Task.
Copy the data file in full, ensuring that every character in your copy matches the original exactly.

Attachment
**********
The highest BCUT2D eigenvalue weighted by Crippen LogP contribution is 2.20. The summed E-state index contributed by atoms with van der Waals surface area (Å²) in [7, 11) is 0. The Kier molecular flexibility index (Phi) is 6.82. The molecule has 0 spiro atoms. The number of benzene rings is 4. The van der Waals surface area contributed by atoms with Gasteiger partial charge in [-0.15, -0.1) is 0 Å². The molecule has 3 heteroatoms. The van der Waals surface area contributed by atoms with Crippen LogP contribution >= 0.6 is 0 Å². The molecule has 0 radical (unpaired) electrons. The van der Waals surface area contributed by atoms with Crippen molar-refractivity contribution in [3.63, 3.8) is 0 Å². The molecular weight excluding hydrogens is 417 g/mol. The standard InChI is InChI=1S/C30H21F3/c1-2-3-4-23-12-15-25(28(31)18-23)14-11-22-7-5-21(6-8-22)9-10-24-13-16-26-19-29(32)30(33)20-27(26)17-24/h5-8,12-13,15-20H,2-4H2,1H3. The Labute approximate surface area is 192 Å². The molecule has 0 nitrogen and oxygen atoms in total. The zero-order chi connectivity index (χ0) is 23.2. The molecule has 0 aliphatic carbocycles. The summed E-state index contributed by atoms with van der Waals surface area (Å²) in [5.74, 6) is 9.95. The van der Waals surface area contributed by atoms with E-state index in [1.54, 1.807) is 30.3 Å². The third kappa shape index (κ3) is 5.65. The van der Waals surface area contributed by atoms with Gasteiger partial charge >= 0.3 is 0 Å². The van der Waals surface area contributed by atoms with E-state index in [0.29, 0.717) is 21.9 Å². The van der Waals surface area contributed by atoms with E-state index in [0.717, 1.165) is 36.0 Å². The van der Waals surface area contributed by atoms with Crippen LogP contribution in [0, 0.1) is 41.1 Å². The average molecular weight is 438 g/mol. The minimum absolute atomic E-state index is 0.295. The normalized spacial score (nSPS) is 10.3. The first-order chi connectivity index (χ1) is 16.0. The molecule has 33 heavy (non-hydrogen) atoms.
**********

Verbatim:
The highest BCUT2D eigenvalue weighted by Crippen LogP contribution is 2.20. The summed E-state index contributed by atoms with van der Waals surface area (Å²) in [7, 11) is 0. The Kier molecular flexibility index (Phi) is 6.82. The molecule has 0 spiro atoms. The number of benzene rings is 4. The van der Waals surface area contributed by atoms with Gasteiger partial charge in [-0.15, -0.1) is 0 Å². The molecule has 3 heteroatoms. The van der Waals surface area contributed by atoms with Crippen LogP contribution >= 0.6 is 0 Å². The molecule has 0 radical (unpaired) electrons. The van der Waals surface area contributed by atoms with Crippen molar-refractivity contribution in [3.63, 3.8) is 0 Å². The molecular weight excluding hydrogens is 417 g/mol. The standard InChI is InChI=1S/C30H21F3/c1-2-3-4-23-12-15-25(28(31)18-23)14-11-22-7-5-21(6-8-22)9-10-24-13-16-26-19-29(32)30(33)20-27(26)17-24/h5-8,12-13,15-20H,2-4H2,1H3. The Labute approximate surface area is 192 Å². The molecule has 0 nitrogen and oxygen atoms in total. The zero-order chi connectivity index (χ0) is 23.2. The molecule has 0 aliphatic carbocycles. The summed E-state index contributed by atoms with van der Waals surface area (Å²) in [5.74, 6) is 9.95. The van der Waals surface area contributed by atoms with E-state index in [1.54, 1.807) is 30.3 Å². The third kappa shape index (κ3) is 5.65. The van der Waals surface area contributed by atoms with Gasteiger partial charge >= 0.3 is 0 Å². The van der Waals surface area contributed by atoms with E-state index in [0.29, 0.717) is 21.9 Å². The van der Waals surface area contributed by atoms with E-state index in [0.717, 1.165) is 36.0 Å². The van der Waals surface area contributed by atoms with Crippen LogP contribution in [0, 0.1) is 41.1 Å². The average molecular weight is 438 g/mol. The minimum absolute atomic E-state index is 0.295. The normalized spacial score (nSPS) is 10.3. The first-order chi connectivity index (χ1) is 16.0. The molecule has 33 heavy (non-hydrogen) atoms.